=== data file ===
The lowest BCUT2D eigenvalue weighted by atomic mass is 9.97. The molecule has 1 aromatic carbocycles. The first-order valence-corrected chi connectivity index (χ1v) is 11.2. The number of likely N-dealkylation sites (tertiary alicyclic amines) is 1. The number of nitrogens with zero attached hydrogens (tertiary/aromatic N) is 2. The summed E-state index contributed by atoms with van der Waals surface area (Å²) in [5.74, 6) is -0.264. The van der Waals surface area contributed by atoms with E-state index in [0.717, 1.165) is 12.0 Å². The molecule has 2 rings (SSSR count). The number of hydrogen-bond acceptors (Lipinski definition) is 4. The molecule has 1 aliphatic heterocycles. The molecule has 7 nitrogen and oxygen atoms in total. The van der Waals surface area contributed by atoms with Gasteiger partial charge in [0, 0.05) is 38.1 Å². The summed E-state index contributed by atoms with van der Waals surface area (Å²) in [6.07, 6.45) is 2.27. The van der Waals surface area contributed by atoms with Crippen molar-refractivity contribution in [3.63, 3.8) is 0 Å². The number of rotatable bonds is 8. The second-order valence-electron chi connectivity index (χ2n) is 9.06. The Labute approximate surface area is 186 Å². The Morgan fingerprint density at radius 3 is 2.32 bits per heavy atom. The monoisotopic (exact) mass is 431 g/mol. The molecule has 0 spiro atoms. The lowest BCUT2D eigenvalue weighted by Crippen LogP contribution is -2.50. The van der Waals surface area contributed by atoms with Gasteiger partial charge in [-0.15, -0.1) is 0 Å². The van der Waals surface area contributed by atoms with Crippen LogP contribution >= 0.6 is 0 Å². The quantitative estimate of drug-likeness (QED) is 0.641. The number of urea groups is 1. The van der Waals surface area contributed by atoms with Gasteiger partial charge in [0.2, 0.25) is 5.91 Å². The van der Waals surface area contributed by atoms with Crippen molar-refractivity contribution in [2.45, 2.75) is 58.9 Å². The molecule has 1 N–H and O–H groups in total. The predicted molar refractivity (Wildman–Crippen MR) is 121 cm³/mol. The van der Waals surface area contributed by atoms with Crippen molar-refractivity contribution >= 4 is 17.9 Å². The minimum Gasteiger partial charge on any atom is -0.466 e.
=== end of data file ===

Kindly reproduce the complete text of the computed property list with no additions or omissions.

The lowest BCUT2D eigenvalue weighted by atomic mass is 9.97. The molecule has 1 aromatic carbocycles. The first-order valence-corrected chi connectivity index (χ1v) is 11.2. The number of likely N-dealkylation sites (tertiary alicyclic amines) is 1. The number of nitrogens with zero attached hydrogens (tertiary/aromatic N) is 2. The summed E-state index contributed by atoms with van der Waals surface area (Å²) in [5.74, 6) is -0.264. The van der Waals surface area contributed by atoms with E-state index in [0.717, 1.165) is 12.0 Å². The molecule has 2 rings (SSSR count). The number of hydrogen-bond acceptors (Lipinski definition) is 4. The molecule has 1 aliphatic heterocycles. The molecule has 7 nitrogen and oxygen atoms in total. The van der Waals surface area contributed by atoms with Gasteiger partial charge in [0, 0.05) is 38.1 Å². The summed E-state index contributed by atoms with van der Waals surface area (Å²) in [6.07, 6.45) is 2.27. The van der Waals surface area contributed by atoms with Crippen molar-refractivity contribution in [3.63, 3.8) is 0 Å². The number of rotatable bonds is 8. The second-order valence-electron chi connectivity index (χ2n) is 9.06. The Labute approximate surface area is 186 Å². The Morgan fingerprint density at radius 3 is 2.32 bits per heavy atom. The monoisotopic (exact) mass is 431 g/mol. The molecule has 0 spiro atoms. The lowest BCUT2D eigenvalue weighted by Crippen LogP contribution is -2.50. The van der Waals surface area contributed by atoms with Gasteiger partial charge in [-0.15, -0.1) is 0 Å². The van der Waals surface area contributed by atoms with Crippen LogP contribution >= 0.6 is 0 Å². The quantitative estimate of drug-likeness (QED) is 0.641. The number of urea groups is 1. The van der Waals surface area contributed by atoms with Gasteiger partial charge in [0.2, 0.25) is 5.91 Å². The van der Waals surface area contributed by atoms with Crippen molar-refractivity contribution in [2.45, 2.75) is 58.9 Å². The molecule has 1 N–H and O–H groups in total. The predicted molar refractivity (Wildman–Crippen MR) is 121 cm³/mol. The van der Waals surface area contributed by atoms with Crippen molar-refractivity contribution >= 4 is 17.9 Å². The minimum Gasteiger partial charge on any atom is -0.466 e.